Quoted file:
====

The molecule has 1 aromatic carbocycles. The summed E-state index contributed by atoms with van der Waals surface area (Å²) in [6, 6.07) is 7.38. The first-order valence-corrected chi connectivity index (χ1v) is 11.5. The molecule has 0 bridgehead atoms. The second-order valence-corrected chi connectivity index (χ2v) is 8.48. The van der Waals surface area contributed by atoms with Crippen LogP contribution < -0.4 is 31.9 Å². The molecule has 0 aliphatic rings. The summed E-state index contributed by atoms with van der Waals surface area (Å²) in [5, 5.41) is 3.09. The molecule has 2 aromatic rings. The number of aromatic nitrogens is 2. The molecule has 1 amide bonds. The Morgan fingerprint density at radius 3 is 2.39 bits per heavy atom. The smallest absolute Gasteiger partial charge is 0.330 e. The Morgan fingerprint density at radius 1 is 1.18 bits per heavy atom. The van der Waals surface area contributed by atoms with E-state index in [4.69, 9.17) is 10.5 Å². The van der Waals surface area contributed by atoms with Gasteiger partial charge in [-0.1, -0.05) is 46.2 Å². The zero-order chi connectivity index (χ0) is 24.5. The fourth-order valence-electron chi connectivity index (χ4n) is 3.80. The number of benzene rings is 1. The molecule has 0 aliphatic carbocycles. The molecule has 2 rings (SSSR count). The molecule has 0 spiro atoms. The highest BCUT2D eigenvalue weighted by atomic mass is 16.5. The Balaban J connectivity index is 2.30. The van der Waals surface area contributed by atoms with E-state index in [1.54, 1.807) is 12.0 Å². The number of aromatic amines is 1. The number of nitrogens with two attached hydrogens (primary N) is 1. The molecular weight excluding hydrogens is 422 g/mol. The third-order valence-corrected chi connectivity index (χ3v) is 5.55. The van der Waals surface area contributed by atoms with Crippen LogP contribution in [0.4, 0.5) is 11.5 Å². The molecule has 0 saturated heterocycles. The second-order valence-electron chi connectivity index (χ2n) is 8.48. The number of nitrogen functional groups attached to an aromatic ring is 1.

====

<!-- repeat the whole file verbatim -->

The molecule has 1 aromatic carbocycles. The summed E-state index contributed by atoms with van der Waals surface area (Å²) in [6, 6.07) is 7.38. The first-order valence-corrected chi connectivity index (χ1v) is 11.5. The molecule has 0 bridgehead atoms. The second-order valence-corrected chi connectivity index (χ2v) is 8.48. The van der Waals surface area contributed by atoms with Crippen LogP contribution < -0.4 is 31.9 Å². The molecule has 0 aliphatic rings. The summed E-state index contributed by atoms with van der Waals surface area (Å²) in [5, 5.41) is 3.09. The molecule has 2 aromatic rings. The number of aromatic nitrogens is 2. The molecule has 1 amide bonds. The Morgan fingerprint density at radius 3 is 2.39 bits per heavy atom. The smallest absolute Gasteiger partial charge is 0.330 e. The Morgan fingerprint density at radius 1 is 1.18 bits per heavy atom. The van der Waals surface area contributed by atoms with E-state index in [4.69, 9.17) is 10.5 Å². The van der Waals surface area contributed by atoms with Gasteiger partial charge in [-0.1, -0.05) is 46.2 Å². The zero-order chi connectivity index (χ0) is 24.5. The fourth-order valence-electron chi connectivity index (χ4n) is 3.80. The number of benzene rings is 1. The molecule has 0 aliphatic carbocycles. The molecule has 2 rings (SSSR count). The molecule has 0 spiro atoms. The highest BCUT2D eigenvalue weighted by atomic mass is 16.5. The Balaban J connectivity index is 2.30. The van der Waals surface area contributed by atoms with E-state index in [1.54, 1.807) is 12.0 Å². The number of aromatic amines is 1. The number of nitrogens with two attached hydrogens (primary N) is 1. The molecular weight excluding hydrogens is 422 g/mol. The third-order valence-corrected chi connectivity index (χ3v) is 5.55. The van der Waals surface area contributed by atoms with Crippen LogP contribution in [0.4, 0.5) is 11.5 Å². The molecule has 0 saturated heterocycles. The second-order valence-electron chi connectivity index (χ2n) is 8.48. The number of nitrogen functional groups attached to an aromatic ring is 1.